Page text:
Computerised Tomography (CTScan)

Three dimensional x-ray.

Congenital

A condition that is recognised at birth or that is believed to be present before birth.

Cryptogenic

See idiopathic.

Cystic

Relating to the gall bladder.

Cytomegalovirus (CMV)

A virus belonging to the herpes virus group.

Dilation

The enlargement or expansion of a hollow organ e.g. blood vessel or intestine.

Distension

Expansion, enlargement.

Donor

A person who gives part of their body or blood to help other people.

Drain

Device used to draw fluid from an internal body cavity to the surface.

Duct

A narrow tube through which fluid can pass from one part of the body to another e.g. bile duct.

Dysplasia

Any abnormal development of body tissue or organ.

Echocardiogram (ECG)

A scan of the heart using high frequency sound waves, similar to an ultrasound of the abdomen.

Electrocardiogram (ECG)

Records the electrical activity of the heart.

Electroencephalogram (EEG)

Records the electrical activity of the brain.

Encephalopathy

Irritation of the brain often displayed as tiredness, irritability, lack of concentration and personality changes and is associated with liver failure. An acute form can progress to confusion and coma.

Endoscopic Retrograde Cholangiopancreatography (ERCP)

A special X-ray used to examine the bile ducts.This is done under general anaesthetic.

Endoscopy

Examination of the inside of the gut using a flexible tube with a camera attached which is passed through the mouth and down the oesophagus.

Epstein Barr Virus (EBV)

The virus which causes glandular fever.

Faeces

Stool. Poo.

Fatty liver

The accumulation of fat within the liver causing abnormal liver function.

Fibrosis

The formation of scar tissue to replace normal tissue.

Full Blood Count (FBC)

A blood test which measures the number of cells in the blood e.g. white cells, red blood cells (Haemoglobin - Hb), and platelets.

Fulminant

A severe form of acute liver failure.

Gall bladder

The small sac which collects and stores bile made by the liver.

Gall stones

Stones which can form from bile and which collect in the gall bladder and bile ducts. They may cause severe pain or pass into the common bile duct and cause obstructive jaundice or cholangitis.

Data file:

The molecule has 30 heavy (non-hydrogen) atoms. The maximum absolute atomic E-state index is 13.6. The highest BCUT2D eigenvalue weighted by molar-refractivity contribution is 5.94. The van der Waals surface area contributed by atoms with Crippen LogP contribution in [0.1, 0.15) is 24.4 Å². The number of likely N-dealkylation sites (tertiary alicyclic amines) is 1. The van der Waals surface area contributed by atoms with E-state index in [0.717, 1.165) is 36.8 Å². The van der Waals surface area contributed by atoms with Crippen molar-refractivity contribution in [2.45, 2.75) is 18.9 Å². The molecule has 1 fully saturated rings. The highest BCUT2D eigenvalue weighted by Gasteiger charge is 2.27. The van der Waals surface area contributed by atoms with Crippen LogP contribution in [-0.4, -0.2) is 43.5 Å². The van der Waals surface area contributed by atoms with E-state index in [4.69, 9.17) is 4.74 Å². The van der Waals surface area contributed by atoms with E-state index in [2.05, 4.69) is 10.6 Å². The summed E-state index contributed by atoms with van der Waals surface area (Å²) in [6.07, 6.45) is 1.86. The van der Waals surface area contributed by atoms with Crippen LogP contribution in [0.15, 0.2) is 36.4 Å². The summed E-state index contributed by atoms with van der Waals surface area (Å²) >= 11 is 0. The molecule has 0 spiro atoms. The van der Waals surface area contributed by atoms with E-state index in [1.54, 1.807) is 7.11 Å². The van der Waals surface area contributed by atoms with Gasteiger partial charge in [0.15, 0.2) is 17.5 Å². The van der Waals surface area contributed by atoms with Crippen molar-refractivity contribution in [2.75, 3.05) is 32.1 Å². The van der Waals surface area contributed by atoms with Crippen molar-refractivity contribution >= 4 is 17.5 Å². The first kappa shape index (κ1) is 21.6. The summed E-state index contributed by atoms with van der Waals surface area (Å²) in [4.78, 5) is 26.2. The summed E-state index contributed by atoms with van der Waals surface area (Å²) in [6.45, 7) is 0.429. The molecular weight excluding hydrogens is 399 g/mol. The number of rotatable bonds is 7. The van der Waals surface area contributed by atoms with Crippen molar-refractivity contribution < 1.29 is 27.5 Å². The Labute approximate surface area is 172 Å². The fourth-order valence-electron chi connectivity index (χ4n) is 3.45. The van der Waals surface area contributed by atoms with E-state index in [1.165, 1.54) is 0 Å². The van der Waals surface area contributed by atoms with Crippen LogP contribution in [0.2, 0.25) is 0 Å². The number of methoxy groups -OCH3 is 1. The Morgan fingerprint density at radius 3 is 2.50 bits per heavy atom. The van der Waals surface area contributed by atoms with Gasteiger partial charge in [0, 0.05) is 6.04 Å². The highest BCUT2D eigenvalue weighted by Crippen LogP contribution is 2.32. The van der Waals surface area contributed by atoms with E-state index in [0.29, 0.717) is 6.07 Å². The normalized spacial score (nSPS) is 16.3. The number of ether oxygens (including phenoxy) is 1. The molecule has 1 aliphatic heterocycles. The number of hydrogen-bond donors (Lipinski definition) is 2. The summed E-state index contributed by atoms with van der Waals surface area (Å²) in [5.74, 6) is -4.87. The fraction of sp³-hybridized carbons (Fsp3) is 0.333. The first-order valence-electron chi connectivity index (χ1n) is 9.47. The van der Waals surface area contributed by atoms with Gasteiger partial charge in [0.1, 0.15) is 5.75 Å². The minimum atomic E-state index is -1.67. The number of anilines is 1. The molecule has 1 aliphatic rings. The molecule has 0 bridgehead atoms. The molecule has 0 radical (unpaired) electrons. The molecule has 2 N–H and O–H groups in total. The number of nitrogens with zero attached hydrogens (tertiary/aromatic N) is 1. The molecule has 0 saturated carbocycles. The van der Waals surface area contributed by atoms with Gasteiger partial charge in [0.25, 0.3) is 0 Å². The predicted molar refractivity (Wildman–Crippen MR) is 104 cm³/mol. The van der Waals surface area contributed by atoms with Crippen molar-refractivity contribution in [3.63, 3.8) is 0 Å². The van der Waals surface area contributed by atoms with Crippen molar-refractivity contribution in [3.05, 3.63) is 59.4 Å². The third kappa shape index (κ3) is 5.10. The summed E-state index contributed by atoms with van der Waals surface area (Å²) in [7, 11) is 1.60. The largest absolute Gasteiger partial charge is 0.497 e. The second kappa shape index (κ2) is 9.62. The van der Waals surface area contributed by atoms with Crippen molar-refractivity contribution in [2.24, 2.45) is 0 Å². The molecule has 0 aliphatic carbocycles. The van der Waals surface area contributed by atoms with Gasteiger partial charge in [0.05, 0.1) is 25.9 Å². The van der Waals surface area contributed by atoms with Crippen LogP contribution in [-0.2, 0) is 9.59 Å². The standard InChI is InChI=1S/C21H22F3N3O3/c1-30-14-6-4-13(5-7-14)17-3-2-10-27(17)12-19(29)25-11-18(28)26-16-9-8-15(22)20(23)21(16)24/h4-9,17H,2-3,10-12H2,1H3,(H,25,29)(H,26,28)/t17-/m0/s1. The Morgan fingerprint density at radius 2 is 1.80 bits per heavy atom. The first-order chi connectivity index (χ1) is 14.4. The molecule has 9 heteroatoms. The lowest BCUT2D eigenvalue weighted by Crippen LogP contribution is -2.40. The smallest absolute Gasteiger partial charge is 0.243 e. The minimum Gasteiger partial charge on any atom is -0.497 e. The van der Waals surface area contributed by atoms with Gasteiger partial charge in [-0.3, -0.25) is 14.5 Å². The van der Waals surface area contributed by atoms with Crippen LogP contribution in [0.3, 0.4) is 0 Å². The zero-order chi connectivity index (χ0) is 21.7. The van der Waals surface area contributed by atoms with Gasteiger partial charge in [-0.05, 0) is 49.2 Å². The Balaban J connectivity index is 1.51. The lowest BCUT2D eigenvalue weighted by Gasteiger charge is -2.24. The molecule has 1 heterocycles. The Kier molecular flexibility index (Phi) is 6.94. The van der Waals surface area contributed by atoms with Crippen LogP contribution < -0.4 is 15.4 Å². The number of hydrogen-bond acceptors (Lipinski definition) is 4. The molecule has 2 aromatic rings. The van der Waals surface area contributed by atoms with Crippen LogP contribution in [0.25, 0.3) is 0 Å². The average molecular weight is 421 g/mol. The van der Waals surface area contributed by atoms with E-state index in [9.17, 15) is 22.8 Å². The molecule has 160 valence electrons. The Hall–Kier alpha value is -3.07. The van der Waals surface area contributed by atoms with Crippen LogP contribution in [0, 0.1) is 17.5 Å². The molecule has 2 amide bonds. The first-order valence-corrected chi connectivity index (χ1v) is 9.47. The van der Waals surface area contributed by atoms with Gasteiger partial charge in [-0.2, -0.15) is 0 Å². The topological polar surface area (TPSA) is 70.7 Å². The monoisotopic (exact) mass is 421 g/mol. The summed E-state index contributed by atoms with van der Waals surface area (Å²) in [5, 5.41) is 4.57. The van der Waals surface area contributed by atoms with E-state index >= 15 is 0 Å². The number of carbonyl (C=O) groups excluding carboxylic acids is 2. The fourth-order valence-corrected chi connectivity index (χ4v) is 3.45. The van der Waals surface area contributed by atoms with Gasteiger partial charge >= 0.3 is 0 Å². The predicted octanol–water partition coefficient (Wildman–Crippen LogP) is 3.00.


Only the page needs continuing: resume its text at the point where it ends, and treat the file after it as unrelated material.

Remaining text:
Gamma GT (GGT)

Abbreviation for gamma-glutamyltranspeptidase. An enzyme produced mostly by the bile ducts and measured in the liver function tests.

Gastroenterology

Study of the digestive system.

Gastro-intestinal (GI)

Of the stomach and intestines.

Genes

The means by which characteristics and diseases carried by parents are passed to their children.

Girth

Measurement around the abdomen.

Graft

Any organ, tissue, or object used for transplantation.

Haematemesis

Vomiting blood.

Haemoglobin

The part of the red blood cell which carries oxygen.

Hepatic

Refers to the liver.

Hepatic Artery

The blood vessel which brings oxygen to the liver.

Hepatic Vein

The blood vessel by which blood leaves the liver.

Hepatitis

Swelling (inflammation) of the liver.

Hepatomegaly

Enlargement of the liver.

Hepatology

The study of the liver.

Homogenous

Of the same or similar nature or kind.

Hypoplasia

Incomplete or underdeveloped organ or tissue.

Hypo/Hypertension

Low/high blood pressure.

Idiopathic

Something which is of no known cause, also known as cryptogenic.

Immune System

The body's defence against foreign substances such as bacteria and viruses.

Immunosuppression

Lowering of the body's natural ability to recognise and attack any foreign substances.

Immunity

The condition of being protected against a particular disease, either through natural exposure to the disease or through vaccination.

Immunoglobin

One of a group of proteins which acts as antibodies

Incidence

The number of new cases of a disease occurring during a certain period of time in a defined population.

Infection

An unhealthy state caused by bacteria, viruses or fungi.

International Normalised Ratio (INR)

A measure of the ability of the blood to clot.

Intravenous (IV)

Administered into a vein.

Jaundice

A condition where the eyes and/or skin become yellow due to an abnormally high level of bilirubin in the blood.

Kasai Portoenterostomy

Operation to restore bile flow in biliary atresia. Read more about biliary atresia.

Kidney Function Tests

Blood tests which look at how well the kidneys are functioning and measure the salts, minerals and waste products within the blood.

Liver Function Test (LFT)

Range of blood tests which indicate at how well the liver is working.More information is given in CLDF's leaflet, Routine Investigations.